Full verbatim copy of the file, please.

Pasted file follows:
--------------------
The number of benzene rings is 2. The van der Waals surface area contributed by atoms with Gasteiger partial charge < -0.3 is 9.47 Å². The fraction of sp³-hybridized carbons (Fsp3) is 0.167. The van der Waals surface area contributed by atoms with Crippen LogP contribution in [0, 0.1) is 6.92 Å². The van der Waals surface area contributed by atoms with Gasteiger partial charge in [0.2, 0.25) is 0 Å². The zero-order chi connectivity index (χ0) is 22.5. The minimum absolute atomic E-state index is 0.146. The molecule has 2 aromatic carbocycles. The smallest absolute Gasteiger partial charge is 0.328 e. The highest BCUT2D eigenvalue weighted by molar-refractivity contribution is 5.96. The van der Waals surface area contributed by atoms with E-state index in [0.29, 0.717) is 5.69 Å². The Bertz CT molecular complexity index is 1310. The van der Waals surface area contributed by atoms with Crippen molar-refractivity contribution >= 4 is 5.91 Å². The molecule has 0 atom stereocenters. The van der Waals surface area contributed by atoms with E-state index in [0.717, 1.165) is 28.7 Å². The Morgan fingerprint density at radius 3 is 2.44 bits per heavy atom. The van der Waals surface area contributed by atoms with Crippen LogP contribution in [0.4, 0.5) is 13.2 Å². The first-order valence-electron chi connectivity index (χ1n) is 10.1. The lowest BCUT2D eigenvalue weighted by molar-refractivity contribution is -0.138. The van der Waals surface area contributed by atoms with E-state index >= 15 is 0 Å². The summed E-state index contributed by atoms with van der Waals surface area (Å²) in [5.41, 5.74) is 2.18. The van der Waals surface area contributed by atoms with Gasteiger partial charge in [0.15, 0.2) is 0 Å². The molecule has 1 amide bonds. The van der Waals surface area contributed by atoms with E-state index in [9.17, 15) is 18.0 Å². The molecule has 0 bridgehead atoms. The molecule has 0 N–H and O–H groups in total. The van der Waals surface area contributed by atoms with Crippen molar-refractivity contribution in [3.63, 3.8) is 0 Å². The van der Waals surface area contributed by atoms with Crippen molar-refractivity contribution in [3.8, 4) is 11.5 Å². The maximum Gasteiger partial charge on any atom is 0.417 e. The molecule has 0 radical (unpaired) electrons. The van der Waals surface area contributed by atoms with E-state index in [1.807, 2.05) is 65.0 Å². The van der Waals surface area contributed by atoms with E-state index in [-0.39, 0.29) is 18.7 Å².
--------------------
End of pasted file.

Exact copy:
The number of benzene rings is 2. The van der Waals surface area contributed by atoms with Gasteiger partial charge < -0.3 is 9.47 Å². The fraction of sp³-hybridized carbons (Fsp3) is 0.167. The van der Waals surface area contributed by atoms with Crippen LogP contribution in [0, 0.1) is 6.92 Å². The van der Waals surface area contributed by atoms with Gasteiger partial charge in [0.2, 0.25) is 0 Å². The zero-order chi connectivity index (χ0) is 22.5. The minimum absolute atomic E-state index is 0.146. The molecule has 2 aromatic carbocycles. The smallest absolute Gasteiger partial charge is 0.328 e. The highest BCUT2D eigenvalue weighted by molar-refractivity contribution is 5.96. The van der Waals surface area contributed by atoms with E-state index in [0.29, 0.717) is 5.69 Å². The Bertz CT molecular complexity index is 1310. The van der Waals surface area contributed by atoms with Crippen molar-refractivity contribution >= 4 is 5.91 Å². The molecule has 0 atom stereocenters. The van der Waals surface area contributed by atoms with E-state index in [0.717, 1.165) is 28.7 Å². The Morgan fingerprint density at radius 3 is 2.44 bits per heavy atom. The van der Waals surface area contributed by atoms with Crippen LogP contribution in [0.4, 0.5) is 13.2 Å². The first-order valence-electron chi connectivity index (χ1n) is 10.1. The lowest BCUT2D eigenvalue weighted by molar-refractivity contribution is -0.138. The van der Waals surface area contributed by atoms with E-state index >= 15 is 0 Å². The summed E-state index contributed by atoms with van der Waals surface area (Å²) in [5.41, 5.74) is 2.18. The van der Waals surface area contributed by atoms with Gasteiger partial charge in [0.15, 0.2) is 0 Å². The molecule has 1 amide bonds. The van der Waals surface area contributed by atoms with E-state index in [9.17, 15) is 18.0 Å². The molecule has 0 bridgehead atoms. The molecule has 0 N–H and O–H groups in total. The van der Waals surface area contributed by atoms with Crippen molar-refractivity contribution in [3.63, 3.8) is 0 Å². The van der Waals surface area contributed by atoms with Crippen molar-refractivity contribution in [3.8, 4) is 11.5 Å². The maximum Gasteiger partial charge on any atom is 0.417 e. The molecule has 0 radical (unpaired) electrons. The van der Waals surface area contributed by atoms with E-state index in [1.807, 2.05) is 65.0 Å². The van der Waals surface area contributed by atoms with E-state index in [-0.39, 0.29) is 18.7 Å².